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Participation of young women in Politics (as politicians, social activists, bloggers etc.)

Enviado por iKNOW Politics el
Malala Yousafzai

By Coryn Grange

Participation of young women in Politics (as politicians, social activists, bloggers etc.)       

            The involvement of women in politics is a necessity in order to achieve gender equality, as is the involvement of young women.  The participation of young females in politics through various forms of activism allows issues unique to a newer generation to gain a platform in the decision making process. Furthermore, the relatability of young women in politics can inspire participation among other young women who have previously been uninterested or felt marginalized. Though young women are a segment of the population that is often overlooked in the political realm, their participation is vital to a more egalitarian democratic society.

            One mode of political participation that is popular among young women is through social media. Connectivity offered by the internet allows for international social cohesion over women’s issues. The younger generations receive most of their information from social media which also creates a greater sense of unity. Likewise, social media allows political issues and activism to spread rapidly while offering little participatory transaction costs. Additionally, the internet allows women who want to participate in political issues to do so by helping them overcome societal or physical constraints.

            One pertinent example of a politically active girl that captivated much of social media’s attention this summer is Farah Baker. Using her Twitter, Baker reported a real-time firsthand account of the Gaza conflict through the eyes of a teenage girl living in a war zone. She offered, and continues to do so today, a personal look into living in Gaza that people strongly empathized with due to her candor and relatability. There was also a level of trust produced with her readers that perhaps stemmed from her communication through Twitter. Social media has become a useful resource for political participation because information is passed from one source to another and appeals to a younger generation of women who might feel distrustful of traditional media outlets.

            Another form of political participation that allows young women’s issues to get the attention they deserve is social activism. Social activists, like Malala Yousafzai, are able to bring to light social issues that primarily affect girls and are often overlooked by older male members of government. Yousafzai’s social activism, for example, put a face to the injustices perpetuated by the Taliban and other extremist groups against women. Yousefzai is a social activist with one of the largest followings for a young woman and gives clout to the arguments of those who advocate for the expansion and the preservation of women’s rights, especially girl’s access to education. Most importantly, social activists often are the ones to bring new issues to the forefront of the world’s attention in order to prompt organization amongst the unorganized and change the status quo.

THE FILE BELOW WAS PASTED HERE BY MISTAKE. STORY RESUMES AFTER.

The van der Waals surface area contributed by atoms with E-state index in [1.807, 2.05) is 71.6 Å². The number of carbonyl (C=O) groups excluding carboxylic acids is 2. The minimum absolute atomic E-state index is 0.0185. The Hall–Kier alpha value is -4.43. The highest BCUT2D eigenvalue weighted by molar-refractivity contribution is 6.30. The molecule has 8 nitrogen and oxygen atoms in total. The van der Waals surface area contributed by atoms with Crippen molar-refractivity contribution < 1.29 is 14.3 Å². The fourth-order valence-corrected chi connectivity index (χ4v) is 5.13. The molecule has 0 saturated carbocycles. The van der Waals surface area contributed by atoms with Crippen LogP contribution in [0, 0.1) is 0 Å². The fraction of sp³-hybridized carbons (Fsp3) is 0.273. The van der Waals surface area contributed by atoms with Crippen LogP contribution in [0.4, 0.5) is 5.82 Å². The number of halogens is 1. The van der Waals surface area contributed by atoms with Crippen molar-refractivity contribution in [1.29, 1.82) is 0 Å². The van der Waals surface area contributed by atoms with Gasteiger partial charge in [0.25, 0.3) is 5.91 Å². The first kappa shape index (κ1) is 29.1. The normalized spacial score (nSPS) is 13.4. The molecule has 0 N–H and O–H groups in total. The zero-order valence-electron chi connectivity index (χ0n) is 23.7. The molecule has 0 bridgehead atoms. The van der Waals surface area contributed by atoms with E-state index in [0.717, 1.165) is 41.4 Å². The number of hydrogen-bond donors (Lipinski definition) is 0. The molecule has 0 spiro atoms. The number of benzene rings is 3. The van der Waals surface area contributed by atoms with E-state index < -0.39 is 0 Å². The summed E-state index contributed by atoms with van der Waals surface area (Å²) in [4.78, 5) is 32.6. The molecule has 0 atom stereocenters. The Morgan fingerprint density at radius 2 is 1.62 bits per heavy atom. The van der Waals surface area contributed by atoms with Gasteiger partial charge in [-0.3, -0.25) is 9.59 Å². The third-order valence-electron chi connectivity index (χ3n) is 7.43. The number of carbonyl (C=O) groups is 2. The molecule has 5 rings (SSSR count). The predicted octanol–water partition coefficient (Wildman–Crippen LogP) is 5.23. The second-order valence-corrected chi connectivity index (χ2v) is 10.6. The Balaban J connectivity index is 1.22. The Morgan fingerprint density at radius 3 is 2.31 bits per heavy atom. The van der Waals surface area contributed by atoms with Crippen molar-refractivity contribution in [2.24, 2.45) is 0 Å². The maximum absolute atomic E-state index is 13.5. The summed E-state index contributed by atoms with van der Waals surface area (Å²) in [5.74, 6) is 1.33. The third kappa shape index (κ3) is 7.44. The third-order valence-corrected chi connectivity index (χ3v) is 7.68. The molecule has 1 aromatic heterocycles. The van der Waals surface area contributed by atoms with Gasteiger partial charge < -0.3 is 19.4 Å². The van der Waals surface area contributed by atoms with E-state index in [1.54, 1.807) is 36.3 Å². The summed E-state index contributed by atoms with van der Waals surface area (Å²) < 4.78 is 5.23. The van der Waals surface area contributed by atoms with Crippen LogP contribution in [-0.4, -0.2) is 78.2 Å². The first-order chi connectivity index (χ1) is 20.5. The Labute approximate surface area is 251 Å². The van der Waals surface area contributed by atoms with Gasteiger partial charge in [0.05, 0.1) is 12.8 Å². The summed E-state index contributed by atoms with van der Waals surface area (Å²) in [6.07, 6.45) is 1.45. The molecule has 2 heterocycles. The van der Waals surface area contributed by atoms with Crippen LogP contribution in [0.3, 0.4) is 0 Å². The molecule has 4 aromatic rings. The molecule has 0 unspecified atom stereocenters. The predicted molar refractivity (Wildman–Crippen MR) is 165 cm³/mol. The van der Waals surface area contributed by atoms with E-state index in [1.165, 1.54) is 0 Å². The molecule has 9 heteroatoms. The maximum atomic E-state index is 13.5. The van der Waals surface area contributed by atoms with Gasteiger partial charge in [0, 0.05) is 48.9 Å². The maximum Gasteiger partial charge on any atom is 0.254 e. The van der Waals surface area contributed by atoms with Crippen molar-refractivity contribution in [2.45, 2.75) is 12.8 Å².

An alternative way young women can be politically empowered and advocate for issues important to them is through engaging in the formal political process and institutions. Where government is usually dominated by older men, the presence of young women in politics encourages other young women and voters to better engage within the political system and lessen their disenfranchisement. Their presence in politics may also curtail disillusionment with government institutions that much of the demographic shares. Women like Tulsi Gabbard, the youngest congresswoman ever elected in the United States, focus on concerns like females in the military, abortion, contraception and offer a perspective similar to other young females. Overall, issues important to young women receive a greater voice within government when those making policy changes are young women themselves.

            To conclude, young women are undoubtedly important to politics. They should participate in politics through different channels. Their voice, interests, and concerns must gain the attention of political institutions worldwide, as this is the first step toward universal gender equality.